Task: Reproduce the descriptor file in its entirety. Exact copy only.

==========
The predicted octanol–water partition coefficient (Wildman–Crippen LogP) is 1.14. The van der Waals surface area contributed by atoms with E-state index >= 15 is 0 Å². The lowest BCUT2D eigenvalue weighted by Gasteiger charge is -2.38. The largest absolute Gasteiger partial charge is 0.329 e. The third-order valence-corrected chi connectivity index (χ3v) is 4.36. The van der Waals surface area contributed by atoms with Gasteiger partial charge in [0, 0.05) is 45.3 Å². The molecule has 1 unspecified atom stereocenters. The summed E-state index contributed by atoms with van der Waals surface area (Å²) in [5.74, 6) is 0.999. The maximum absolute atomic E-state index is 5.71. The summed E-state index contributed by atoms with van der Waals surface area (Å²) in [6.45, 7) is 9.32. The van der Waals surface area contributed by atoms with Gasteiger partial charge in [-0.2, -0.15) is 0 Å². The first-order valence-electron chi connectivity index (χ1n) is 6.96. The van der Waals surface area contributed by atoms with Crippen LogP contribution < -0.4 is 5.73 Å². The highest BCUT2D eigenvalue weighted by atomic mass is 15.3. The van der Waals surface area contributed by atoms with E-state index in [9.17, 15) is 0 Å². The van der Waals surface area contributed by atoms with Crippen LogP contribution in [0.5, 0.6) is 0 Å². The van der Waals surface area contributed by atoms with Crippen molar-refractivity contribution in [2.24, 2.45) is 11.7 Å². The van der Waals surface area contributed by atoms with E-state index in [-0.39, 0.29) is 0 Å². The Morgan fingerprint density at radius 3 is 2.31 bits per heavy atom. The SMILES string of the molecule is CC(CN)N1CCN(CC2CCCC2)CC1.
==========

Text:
The predicted octanol–water partition coefficient (Wildman–Crippen LogP) is 1.14. The van der Waals surface area contributed by atoms with E-state index >= 15 is 0 Å². The lowest BCUT2D eigenvalue weighted by Gasteiger charge is -2.38. The largest absolute Gasteiger partial charge is 0.329 e. The third-order valence-corrected chi connectivity index (χ3v) is 4.36. The van der Waals surface area contributed by atoms with Gasteiger partial charge in [0, 0.05) is 45.3 Å². The molecule has 1 unspecified atom stereocenters. The summed E-state index contributed by atoms with van der Waals surface area (Å²) in [5.74, 6) is 0.999. The maximum absolute atomic E-state index is 5.71. The summed E-state index contributed by atoms with van der Waals surface area (Å²) in [6.45, 7) is 9.32. The van der Waals surface area contributed by atoms with Gasteiger partial charge in [-0.2, -0.15) is 0 Å². The first-order valence-electron chi connectivity index (χ1n) is 6.96. The van der Waals surface area contributed by atoms with Crippen LogP contribution < -0.4 is 5.73 Å². The highest BCUT2D eigenvalue weighted by atomic mass is 15.3. The van der Waals surface area contributed by atoms with E-state index in [9.17, 15) is 0 Å². The van der Waals surface area contributed by atoms with Crippen LogP contribution in [0.5, 0.6) is 0 Å². The van der Waals surface area contributed by atoms with Crippen molar-refractivity contribution in [2.24, 2.45) is 11.7 Å². The van der Waals surface area contributed by atoms with E-state index in [-0.39, 0.29) is 0 Å². The Morgan fingerprint density at radius 3 is 2.31 bits per heavy atom. The SMILES string of the molecule is CC(CN)N1CCN(CC2CCCC2)CC1.